A Newfoundland boy's quest to belong: "Hold Fast" goes from book to film | iNFOnews | Thompson-Okanagan's News Source

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A Newfoundland boy's quest to belong: "Hold Fast" goes from book to film

Douglas Sullivan (right), 12, Avery Ash, 14, is shown on the set of "Hold Fast" in Bauline, N.L. on Tuesday June 12, 2012. THE CANADIAN PRESS/Paul Daly
June 18, 2012 - 12:31 PM

BAULINE, N.L. - The classic Newfoundland novel "Hold Fast," ranked by Quill & Quire as second only to Anne of Green Gables for Canadian children's books, will soon be a film starring Molly Parker, Andy Jones and soulful newcomer Avery Ash.

Fourteen-year-old Ash hails from the tiny coastal community of Hant's Harbour, N.L. on the Bay de Verde Peninsula, a tight-knit town not unlike the fishing outport that his character, Michael, calls home.

In the book, Michael is suddenly wrenched from everything he loves most when his parents are killed in a car wreck. He and his little brother, Brent, are separated as the younger boy stays with their aunt and grandfather, while Michael heads to a larger city to live with his Aunt Ellen, played by Parker of NBC's "The Firm," and Uncle Ted, played by Newfoundland actor Aiden Flynn.

Michael bonds in that troubled house with his cousin, Curtis, but soon begins to crack under the weight of his grief, taunts at school and his Uncle Ted's heavy hand. When those pressures build into a major blowup, Michael takes off with Curtis in tow to the woodlands that were once his refuge.

Their timeless quest for both freedom and belonging is set against the spectacular backdrop of Newfoundland's Gros Morne National Park and postcard-pretty fishing villages such as Bauline. It's an adventure film based on a story that still resonates almost 35 years after it was first published, Ash said during a brief break from filming.

"Michael, at the start of the movie, he's really quick to judge people. But at the end of the movie he learns that you can't really judge people by how they look or by how they act at first sight.

"You definitely can learn from this book. Michael experiences being picked on by a big bully at school, and other children or kids can learn that it's not a good thing to do. It's another way to reach out about bullying."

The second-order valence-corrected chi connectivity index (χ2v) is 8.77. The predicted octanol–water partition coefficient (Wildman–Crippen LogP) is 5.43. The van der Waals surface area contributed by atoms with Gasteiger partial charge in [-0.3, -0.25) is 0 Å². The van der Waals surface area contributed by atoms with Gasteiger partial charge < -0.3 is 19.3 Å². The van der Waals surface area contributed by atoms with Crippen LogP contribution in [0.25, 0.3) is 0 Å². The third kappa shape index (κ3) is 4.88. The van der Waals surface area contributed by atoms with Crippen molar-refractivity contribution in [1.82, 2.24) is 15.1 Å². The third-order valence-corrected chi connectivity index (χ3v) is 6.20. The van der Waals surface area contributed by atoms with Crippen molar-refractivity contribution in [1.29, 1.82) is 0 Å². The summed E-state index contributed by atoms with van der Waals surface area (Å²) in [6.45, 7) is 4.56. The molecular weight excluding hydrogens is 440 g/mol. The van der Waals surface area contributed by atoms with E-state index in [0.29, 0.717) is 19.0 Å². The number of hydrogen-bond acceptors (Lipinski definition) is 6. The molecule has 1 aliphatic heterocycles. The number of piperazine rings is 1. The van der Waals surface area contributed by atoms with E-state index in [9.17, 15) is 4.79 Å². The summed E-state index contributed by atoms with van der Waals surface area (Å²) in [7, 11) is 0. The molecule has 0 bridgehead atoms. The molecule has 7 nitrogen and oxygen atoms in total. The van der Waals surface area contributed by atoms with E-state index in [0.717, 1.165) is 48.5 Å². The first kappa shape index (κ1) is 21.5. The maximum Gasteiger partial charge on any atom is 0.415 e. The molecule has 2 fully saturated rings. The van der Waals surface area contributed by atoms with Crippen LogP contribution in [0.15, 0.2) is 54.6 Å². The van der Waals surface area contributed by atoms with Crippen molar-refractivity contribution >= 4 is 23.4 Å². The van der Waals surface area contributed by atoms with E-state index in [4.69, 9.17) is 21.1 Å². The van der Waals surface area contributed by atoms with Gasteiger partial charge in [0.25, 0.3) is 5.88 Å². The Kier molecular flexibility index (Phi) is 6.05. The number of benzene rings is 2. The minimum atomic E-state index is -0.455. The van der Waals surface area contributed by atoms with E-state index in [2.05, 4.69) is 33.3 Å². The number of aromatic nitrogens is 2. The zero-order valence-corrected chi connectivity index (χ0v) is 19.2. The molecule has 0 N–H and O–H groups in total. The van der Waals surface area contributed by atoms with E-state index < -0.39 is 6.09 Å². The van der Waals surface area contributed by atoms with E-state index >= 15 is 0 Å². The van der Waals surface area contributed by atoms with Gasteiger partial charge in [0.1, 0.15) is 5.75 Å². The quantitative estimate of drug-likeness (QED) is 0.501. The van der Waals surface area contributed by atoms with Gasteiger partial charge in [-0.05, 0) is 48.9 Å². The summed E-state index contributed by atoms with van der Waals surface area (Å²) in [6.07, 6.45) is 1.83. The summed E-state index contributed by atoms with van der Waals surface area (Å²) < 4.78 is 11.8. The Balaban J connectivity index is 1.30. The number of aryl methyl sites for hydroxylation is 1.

He flashed a wide grin as he talked about the thrill of making his first feature film after playing parts in local theatre.

Ash and 12-year-old Douglas Sullivan of St. John's, who plays Curtis, were selected after months of auditions around the province.

It's the second time Parker has filmed in Newfoundland after her role 10 years ago with William Hurt and Andy Jones in the film adaptation of Newfoundland author Ed Riche's book "Rare Birds." Her friendship and collaboration with "Hold Fast" co-producer and screenwriter Rosemary House brought her back to the Rock right after 10 months of filming the new TV series "The Firm," based on John Grisham's best-selling novel.

"I really love Newfoundland. It's an incredibly special place and the people are amazing," she said from Toronto. "I've always just found it a very moving place and a very creative place."

Parker's character Aunt Ellen "is essentially a woman who's married to a very controlling man who has rage issues."

When headstrong Michael enters that volatile family mix, a battle of wills erupts that many teenagers will recognize, said House.

"The struggle for independence, to stand up for yourself, the struggle to understand your own place in the world, the whole idea about making friends, understanding what friendship is, and understanding the worth of other individuals as you're trying to come to terms with who you are yourself."

For "Hold Fast" author Kevin Major, it's a chance to see his Governor General's Award-winning novel reach a new generation.

He has quietly visited set locations since filming began last month as both a curious and delighted observer.

"It's very gratifying to think that a book that's almost 35 years old now is still on the go, still being read by people, still appreciated by people. I hope it speaks to the story, that it's a universal story."

Major distills the book's essence to "that fight, that belief, that holding on and holding fast to something (Michael) believes in. The values of outport Newfoundland are still important today and maybe even more important since a lot of the outports have been fading in recent years since the cod moratorium," in 1992.

"This is a whole new life," he said of the film. "And maybe it will reach a whole new group of people. I'm hoping that, anyway."

"Hold Fast," produced by Rock Island Productions and Markham Street Films with funding from Telefilm Canada and the Newfoundland and Labrador Film Development Corp., is to be released to theatres in Canada and internationally next year.

News from © The Canadian Press, 2012
The Canadian Press

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